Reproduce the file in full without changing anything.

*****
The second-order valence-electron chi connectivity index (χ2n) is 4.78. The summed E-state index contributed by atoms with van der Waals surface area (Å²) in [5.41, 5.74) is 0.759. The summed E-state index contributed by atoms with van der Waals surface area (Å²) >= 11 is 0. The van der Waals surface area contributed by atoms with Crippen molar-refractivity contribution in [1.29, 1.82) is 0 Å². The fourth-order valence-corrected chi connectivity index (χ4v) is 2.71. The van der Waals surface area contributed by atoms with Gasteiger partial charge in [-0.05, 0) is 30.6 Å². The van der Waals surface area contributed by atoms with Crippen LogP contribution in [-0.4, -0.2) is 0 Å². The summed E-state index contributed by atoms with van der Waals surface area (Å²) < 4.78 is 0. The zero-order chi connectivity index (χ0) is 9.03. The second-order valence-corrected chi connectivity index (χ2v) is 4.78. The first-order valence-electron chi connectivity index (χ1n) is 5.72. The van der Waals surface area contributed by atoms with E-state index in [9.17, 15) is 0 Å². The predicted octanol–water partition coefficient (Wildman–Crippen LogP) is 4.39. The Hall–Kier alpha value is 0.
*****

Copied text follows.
The second-order valence-electron chi connectivity index (χ2n) is 4.78. The summed E-state index contributed by atoms with van der Waals surface area (Å²) in [5.41, 5.74) is 0.759. The summed E-state index contributed by atoms with van der Waals surface area (Å²) >= 11 is 0. The van der Waals surface area contributed by atoms with Crippen molar-refractivity contribution in [1.29, 1.82) is 0 Å². The fourth-order valence-corrected chi connectivity index (χ4v) is 2.71. The van der Waals surface area contributed by atoms with Gasteiger partial charge in [-0.05, 0) is 30.6 Å². The van der Waals surface area contributed by atoms with Crippen LogP contribution in [-0.4, -0.2) is 0 Å². The summed E-state index contributed by atoms with van der Waals surface area (Å²) < 4.78 is 0. The zero-order chi connectivity index (χ0) is 9.03. The second-order valence-corrected chi connectivity index (χ2v) is 4.78. The first-order valence-electron chi connectivity index (χ1n) is 5.72. The van der Waals surface area contributed by atoms with E-state index in [9.17, 15) is 0 Å². The predicted octanol–water partition coefficient (Wildman–Crippen LogP) is 4.39. The Hall–Kier alpha value is 0.